DragonLight, by Donita K. Paul 2


DragonLightIt’s taken me a while to get to DragonLight, which was published in 2008, not for lack of interest but because I was reading it with my daughter and we were having a hard time finishing it together. You know how it is, life happens. When I found out the next book on the Christian Science Fiction and Fantasy Blog Tour was Mrs. Paul’s recently published new book, Vanishing Sculptor, I figured I’d better get with it and finish DragonLight. From the preliminary information, the two books are set in the same universe but different timelines. As such, I suppose I didn’t have to finish DragonLight, but the perfectionist in me protested. My kids and I had already read the other four books in the series and it just didn’t seem right not to finish.

Here is the summary that appears on the back of the book:

The fantastic land of Amara is recovering from years of war as well as from the spiritual apathy corroding the Amarans’ hearts. With Kale and her father serving as dragon keepers for Paladin, the dragon populace has exploded. It’s a peaceful, exciting time of rebuilding. And yet, an insidious, unseen evil lurks just beneath the surface of the idyllic countryside.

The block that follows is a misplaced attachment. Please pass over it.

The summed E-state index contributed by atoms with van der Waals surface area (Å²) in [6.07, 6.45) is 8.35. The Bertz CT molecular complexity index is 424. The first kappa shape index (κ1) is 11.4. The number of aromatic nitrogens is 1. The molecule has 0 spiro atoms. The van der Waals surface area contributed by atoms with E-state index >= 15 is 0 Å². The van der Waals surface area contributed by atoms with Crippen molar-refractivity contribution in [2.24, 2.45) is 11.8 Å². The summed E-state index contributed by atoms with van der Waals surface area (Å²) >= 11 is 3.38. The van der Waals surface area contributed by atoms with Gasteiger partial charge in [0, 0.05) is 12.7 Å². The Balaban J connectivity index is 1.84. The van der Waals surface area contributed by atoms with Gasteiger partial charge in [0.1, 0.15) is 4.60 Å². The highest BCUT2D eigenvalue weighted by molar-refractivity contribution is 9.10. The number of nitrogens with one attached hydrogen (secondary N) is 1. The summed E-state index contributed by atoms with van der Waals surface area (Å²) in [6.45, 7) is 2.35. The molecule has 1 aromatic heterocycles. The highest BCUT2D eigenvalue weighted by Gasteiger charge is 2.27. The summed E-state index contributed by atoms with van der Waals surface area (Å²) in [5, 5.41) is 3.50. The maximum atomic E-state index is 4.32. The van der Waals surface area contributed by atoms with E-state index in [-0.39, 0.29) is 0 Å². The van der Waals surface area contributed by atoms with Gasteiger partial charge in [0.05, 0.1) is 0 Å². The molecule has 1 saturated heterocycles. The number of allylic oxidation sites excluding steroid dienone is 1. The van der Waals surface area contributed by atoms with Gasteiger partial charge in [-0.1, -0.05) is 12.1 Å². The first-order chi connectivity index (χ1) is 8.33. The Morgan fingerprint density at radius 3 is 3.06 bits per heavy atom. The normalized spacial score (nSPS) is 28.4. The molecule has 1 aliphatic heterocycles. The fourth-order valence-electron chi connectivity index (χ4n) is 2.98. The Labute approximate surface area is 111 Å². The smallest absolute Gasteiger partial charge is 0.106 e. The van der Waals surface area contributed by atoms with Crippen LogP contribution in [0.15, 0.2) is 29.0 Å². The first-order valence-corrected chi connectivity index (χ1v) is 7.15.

As Kale and her father are busy hatching, bonding, and releasing the younger generation of dragons, the light wizard has little time to develop her skills. Her husband, Sir Bardon – despite physical limitations – has become a leader, serving under Paladin. When Kale and Bardon join the dragons on a quest to find a hidden colony, they encounter sinister forces. Their world is under attack by a secret enemy…can they overcome the ominous peril they can’t even see?

DragonLight, the final book in Mrs. Paul’s DragonKeeper series, did answer several questions posed in the previous books, which was good for me because I really don’t like loose ends not resolved at the end of a book/series. In fact, I think that if you are interested in reading the series, you definitely should start at the beginning or you will miss quite a bit.

Overall, DragonLight is an excellent YA book and I would definitely recommend the entire DragonKeeper series to any young lover of fantasy, particularly those ages 9–12. Meanwhile, I’m looking forward to revisiting Amara in Vanishing Sculptor. Stay tuned for that review in a few weeks.

The DragonKeeper series was published by Waterbrook Press. The previous books are (in order): DragonSpell, DragonQuest, DragonKnight, DragonFire

Donita K. Paul’s website: http://www.donitakpaul.com

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